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Tuesday, July 29, 2008

Magic Poo

Was going through to move the cows this evening when I noticed this nice pile of poo. Yep, I said nice pile of poo.

The perfect poo looks like pumpkin pie filling with a little dimple in the center of it. That means the cows diet is just right in protein. If it is too runny, and you are not suspecting worms or parasites, then your protein levels are too high.

Anyways, kicked it around a bit and low and behold. Dung beetles. Lots of them. Hoooray. If you look at this pile of poo, you can see him in his tunnel (the hole in the center) taking the miracle food straight into the ground and to my grasses roots. Awesome.

You won't see these guys if you use chemical wormer's; this tantalizing pile of food this fellow desires to play in, would then be a pile of toxic death. Makes you think.

Egg Mobile Progress 2

Today I got to work on the Egg Mobile for a few hours. It really does go faster when you have someone to help but when by yourself, you find all kinds of ways to use arms, legs, feet, hands, elbows, hips, foreheads, you get the picture. Especially when hanging sheet metal for siding while standing on a Little Giant Ladder.

I feel it is about 60% finished. The inside is done I just have to finish exterior things.

I still have to put sheet metal on the roof, put doors on the front and back for the chickens to enter and exit, and put doors to open behind the nesting boxes.

I may have to add more roosts but I will have to see once they all get in there. This is only half of the roosts.

I want to paint something funny at the top of both the entrances.

Still need to put doors on the backs of the boxes to lift up when collecting eggs.

Saturday, July 26, 2008

Working Pens

For the last year, we have been raising 30 stocker steers for the first of our grass fed beef. In some posts ago, I pointed out that our initial vision was to be a producer of fine grass fed beef using stocker steers from a breeder who raised his calves only on grass up until weaning. Then we would get them at weaning time, he would wean them for us using hay, and then we would finish them out on our pastures.

Well, our beliefs in sustainability grew more and more. Land management became the core of our beliefs along with herd management. I quickly learned that if you don't have complete control of your heard, from birth, you will always be inheriting someone elses poor land and herd management problems. Hence the reason we decided to convert over to a closed herd of Red Brangus cows.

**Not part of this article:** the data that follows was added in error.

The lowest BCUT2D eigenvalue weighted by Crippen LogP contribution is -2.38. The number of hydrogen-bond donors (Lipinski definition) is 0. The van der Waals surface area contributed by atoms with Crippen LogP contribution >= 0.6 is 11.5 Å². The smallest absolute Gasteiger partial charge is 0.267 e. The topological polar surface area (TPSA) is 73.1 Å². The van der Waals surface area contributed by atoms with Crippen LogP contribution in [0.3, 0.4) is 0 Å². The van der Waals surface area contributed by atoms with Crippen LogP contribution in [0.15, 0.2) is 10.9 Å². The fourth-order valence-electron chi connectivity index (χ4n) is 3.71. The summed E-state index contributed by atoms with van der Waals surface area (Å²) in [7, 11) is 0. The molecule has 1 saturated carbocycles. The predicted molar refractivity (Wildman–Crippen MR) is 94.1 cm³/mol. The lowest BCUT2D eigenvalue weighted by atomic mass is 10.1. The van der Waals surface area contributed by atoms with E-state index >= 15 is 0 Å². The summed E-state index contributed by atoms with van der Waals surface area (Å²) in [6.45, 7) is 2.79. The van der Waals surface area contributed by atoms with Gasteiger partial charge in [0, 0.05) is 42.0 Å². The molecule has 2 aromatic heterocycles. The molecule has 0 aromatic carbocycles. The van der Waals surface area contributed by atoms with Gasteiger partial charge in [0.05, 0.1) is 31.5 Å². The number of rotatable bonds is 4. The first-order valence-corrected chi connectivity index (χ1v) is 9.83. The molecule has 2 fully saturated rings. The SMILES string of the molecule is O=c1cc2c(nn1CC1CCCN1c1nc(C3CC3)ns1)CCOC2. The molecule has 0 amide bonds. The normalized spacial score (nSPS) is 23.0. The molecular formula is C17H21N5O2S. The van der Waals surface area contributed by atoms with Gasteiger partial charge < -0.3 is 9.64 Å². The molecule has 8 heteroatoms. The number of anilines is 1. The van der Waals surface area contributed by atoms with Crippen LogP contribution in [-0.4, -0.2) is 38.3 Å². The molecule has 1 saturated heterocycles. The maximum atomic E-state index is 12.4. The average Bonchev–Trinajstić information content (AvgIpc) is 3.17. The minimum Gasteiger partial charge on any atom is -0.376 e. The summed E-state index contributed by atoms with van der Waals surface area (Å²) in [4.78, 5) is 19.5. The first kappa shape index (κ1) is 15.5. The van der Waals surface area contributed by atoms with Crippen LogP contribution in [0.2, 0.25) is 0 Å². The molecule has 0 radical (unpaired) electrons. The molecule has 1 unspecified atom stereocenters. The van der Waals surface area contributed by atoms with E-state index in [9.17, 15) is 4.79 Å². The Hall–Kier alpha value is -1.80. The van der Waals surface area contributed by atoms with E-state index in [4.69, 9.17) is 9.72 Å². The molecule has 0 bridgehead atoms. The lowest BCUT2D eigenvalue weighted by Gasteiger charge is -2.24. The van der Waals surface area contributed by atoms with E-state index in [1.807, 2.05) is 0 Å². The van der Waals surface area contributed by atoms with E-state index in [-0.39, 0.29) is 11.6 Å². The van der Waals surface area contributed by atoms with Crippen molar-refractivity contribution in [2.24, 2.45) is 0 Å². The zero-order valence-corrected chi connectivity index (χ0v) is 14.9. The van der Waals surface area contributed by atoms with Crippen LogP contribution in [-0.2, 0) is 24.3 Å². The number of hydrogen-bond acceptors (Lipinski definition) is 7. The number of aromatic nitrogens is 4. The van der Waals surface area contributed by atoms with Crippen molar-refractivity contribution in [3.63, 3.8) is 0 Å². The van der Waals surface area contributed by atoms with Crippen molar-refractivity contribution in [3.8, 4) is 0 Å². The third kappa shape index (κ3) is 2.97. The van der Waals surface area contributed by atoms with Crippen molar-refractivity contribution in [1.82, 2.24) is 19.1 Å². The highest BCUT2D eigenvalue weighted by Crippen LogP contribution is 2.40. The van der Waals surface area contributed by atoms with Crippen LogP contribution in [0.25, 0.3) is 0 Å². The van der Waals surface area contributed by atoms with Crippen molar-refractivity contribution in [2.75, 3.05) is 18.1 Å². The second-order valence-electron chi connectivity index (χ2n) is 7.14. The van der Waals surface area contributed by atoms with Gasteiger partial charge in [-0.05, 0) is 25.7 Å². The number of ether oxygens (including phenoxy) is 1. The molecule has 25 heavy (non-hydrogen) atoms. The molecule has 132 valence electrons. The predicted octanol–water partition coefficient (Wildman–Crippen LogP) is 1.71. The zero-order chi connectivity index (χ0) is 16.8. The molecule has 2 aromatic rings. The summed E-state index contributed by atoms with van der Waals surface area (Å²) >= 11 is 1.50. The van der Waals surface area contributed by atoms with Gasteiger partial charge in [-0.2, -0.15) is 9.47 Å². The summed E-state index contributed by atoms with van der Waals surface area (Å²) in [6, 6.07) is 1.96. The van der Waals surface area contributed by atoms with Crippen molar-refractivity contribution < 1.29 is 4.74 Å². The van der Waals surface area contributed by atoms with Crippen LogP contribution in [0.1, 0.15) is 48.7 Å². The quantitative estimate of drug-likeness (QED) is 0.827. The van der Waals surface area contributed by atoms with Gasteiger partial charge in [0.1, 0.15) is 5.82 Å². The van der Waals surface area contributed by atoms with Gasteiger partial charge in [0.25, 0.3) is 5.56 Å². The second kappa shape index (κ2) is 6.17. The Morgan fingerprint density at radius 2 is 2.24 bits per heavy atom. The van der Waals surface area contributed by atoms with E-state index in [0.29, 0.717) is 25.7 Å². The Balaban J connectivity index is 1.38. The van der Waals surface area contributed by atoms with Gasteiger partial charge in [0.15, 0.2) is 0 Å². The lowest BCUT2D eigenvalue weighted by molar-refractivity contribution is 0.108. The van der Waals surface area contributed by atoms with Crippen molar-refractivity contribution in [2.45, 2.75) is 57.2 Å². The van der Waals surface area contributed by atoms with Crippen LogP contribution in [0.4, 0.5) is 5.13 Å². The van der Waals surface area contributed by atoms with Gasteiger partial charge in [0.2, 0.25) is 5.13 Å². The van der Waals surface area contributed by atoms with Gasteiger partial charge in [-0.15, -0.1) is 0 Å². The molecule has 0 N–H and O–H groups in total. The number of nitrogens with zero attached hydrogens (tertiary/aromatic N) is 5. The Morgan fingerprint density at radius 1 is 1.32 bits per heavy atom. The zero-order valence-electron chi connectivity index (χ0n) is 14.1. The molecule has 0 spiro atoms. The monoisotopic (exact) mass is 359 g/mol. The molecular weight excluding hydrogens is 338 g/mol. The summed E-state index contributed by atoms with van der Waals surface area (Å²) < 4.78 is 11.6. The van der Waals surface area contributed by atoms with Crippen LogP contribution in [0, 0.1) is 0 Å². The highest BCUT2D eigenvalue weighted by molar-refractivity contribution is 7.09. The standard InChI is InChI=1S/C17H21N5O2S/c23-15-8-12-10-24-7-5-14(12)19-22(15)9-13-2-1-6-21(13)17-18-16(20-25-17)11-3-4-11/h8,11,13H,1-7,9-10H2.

We got ourselves into the egg business, thinking that 100 layers would be good, then decided that we would want to finish out 20-40 hogs a year. Well, now we have about 400 layers that will start laying end of August, we are set up to finish out 120-150 hogs a year, we are converting from stocker beeves to a closed herd of Red Brangus, and are in the works of getting an on farm outside poultry processing area built.

So in the next year, a lot of new things will be taking place here as we go from production phase to actually having product to sell. This has finally led us to getting our official set of working pens.

Over the last year, I have learned that cows simply allow us to control them but at anytime, could actually leave the property and never come back if they so desired. No fence, be it an 8' game fence with welded panels on 4' centers, could actually keep a full grown cow in if it really wanted out. Hence the reason for a good set of pens. Plus, my cows haven't yet been trained to simply walk up to a trailer in the middle of the pasture as I point them out and tell them to load up, its time to walk the final leg of your journey. I think they would look at me like I was a bit loony and continue to eat grass.

Naturally, as a cow gets moved to a new environment, they begin to get anxious, stressed, and act a bit whiley (sp?). I know this. And I know that the first time I introduce them to the pens, it will be a bit of a shock for them. But my remedy for that will be through routine and familiarization.

I have found that just like kids enjoy, and need structure, ( you may feel that your kids do not feel that way but that may be the problem, they lack structure) cows are the same way. They like to know things will be the same over and over. Things just go better when it happens this way. You explain the rules and guidelines, and they do their best to follow them. They know what to expect day in and day out. Soon they learn that the handle side of the rope is where they go to move from paddock to paddock. A lead cow immerges and leads the cows each and every time. It makes them comfortable. After a while, they know the system up and down and will perform like clockwork if the time is invested early on.

So my plan is to always allow the cows to rotate through the pens even if I don't intend on working them. Just to let them get use to the routine of going in and out of them. That means that every 30-40 days, they will walk in and out of them. We will gather weights and data, every 90 days, so that we will be able to tell what type of Average Daily Gains (ADG) we are getting. By rotating them through each time, they get use to the gates, the tub, the alley, and the chute. Hearing the sound of the metal rattle and echoes of the moos. Without structure and routine, there is mass confusion, and when working cattle by yourself, you just can't allow that.

We will be getting a pole barn built over the top so that they will be out of the sun and it will be a great place for when we go to wean our calves next year.
****Note to all who have never weaned calves----you really need to have a good set of high panel pens for weaning your calves. If not, they will jump over them or go through them and be back to their mamas by day end.

Here is a little tour of the new set up. From a cows perspective. MOOOOOOO

This is the gate where the cows will enter